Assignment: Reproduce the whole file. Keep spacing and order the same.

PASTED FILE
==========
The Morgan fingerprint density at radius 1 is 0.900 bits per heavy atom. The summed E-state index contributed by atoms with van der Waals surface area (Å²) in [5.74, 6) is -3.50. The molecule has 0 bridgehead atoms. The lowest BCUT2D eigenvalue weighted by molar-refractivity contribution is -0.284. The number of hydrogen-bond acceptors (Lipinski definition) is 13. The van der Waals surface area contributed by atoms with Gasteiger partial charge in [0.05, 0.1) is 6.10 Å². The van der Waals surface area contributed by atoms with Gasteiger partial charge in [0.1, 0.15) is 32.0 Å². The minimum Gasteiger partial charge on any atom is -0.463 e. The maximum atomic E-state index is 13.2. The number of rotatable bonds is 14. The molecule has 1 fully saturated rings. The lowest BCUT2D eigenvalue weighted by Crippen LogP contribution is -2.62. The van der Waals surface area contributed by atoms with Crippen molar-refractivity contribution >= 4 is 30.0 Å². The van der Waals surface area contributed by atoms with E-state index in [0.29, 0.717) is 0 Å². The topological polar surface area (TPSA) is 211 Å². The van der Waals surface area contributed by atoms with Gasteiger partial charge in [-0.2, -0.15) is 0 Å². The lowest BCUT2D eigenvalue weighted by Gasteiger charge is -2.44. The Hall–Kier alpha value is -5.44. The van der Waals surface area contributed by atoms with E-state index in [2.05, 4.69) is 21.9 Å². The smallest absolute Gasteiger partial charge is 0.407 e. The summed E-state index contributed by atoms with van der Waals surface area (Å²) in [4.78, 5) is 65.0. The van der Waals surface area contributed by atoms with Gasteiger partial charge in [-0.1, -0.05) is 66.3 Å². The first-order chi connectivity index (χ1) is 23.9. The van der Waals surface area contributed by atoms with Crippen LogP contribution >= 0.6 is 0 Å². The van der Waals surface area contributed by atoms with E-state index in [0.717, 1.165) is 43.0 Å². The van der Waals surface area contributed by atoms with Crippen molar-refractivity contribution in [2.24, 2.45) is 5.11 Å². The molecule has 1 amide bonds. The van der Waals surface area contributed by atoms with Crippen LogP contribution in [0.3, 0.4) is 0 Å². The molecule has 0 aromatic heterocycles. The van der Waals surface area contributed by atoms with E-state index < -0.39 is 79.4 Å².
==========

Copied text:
The Morgan fingerprint density at radius 1 is 0.900 bits per heavy atom. The summed E-state index contributed by atoms with van der Waals surface area (Å²) in [5.74, 6) is -3.50. The molecule has 0 bridgehead atoms. The lowest BCUT2D eigenvalue weighted by molar-refractivity contribution is -0.284. The number of hydrogen-bond acceptors (Lipinski definition) is 13. The van der Waals surface area contributed by atoms with Gasteiger partial charge in [0.05, 0.1) is 6.10 Å². The van der Waals surface area contributed by atoms with Gasteiger partial charge in [0.1, 0.15) is 32.0 Å². The minimum Gasteiger partial charge on any atom is -0.463 e. The maximum atomic E-state index is 13.2. The number of rotatable bonds is 14. The molecule has 1 fully saturated rings. The lowest BCUT2D eigenvalue weighted by Crippen LogP contribution is -2.62. The van der Waals surface area contributed by atoms with Crippen molar-refractivity contribution >= 4 is 30.0 Å². The van der Waals surface area contributed by atoms with E-state index in [0.29, 0.717) is 0 Å². The topological polar surface area (TPSA) is 211 Å². The van der Waals surface area contributed by atoms with Gasteiger partial charge in [-0.2, -0.15) is 0 Å². The lowest BCUT2D eigenvalue weighted by Gasteiger charge is -2.44. The Hall–Kier alpha value is -5.44. The van der Waals surface area contributed by atoms with E-state index in [2.05, 4.69) is 21.9 Å². The smallest absolute Gasteiger partial charge is 0.407 e. The summed E-state index contributed by atoms with van der Waals surface area (Å²) in [4.78, 5) is 65.0. The van der Waals surface area contributed by atoms with Gasteiger partial charge in [-0.1, -0.05) is 66.3 Å². The first-order chi connectivity index (χ1) is 23.9. The van der Waals surface area contributed by atoms with Crippen LogP contribution >= 0.6 is 0 Å². The van der Waals surface area contributed by atoms with E-state index in [0.717, 1.165) is 43.0 Å². The van der Waals surface area contributed by atoms with Crippen molar-refractivity contribution in [2.24, 2.45) is 5.11 Å². The molecule has 1 amide bonds. The van der Waals surface area contributed by atoms with Crippen LogP contribution in [0.3, 0.4) is 0 Å². The molecule has 0 aromatic heterocycles. The van der Waals surface area contributed by atoms with E-state index < -0.39 is 79.4 Å².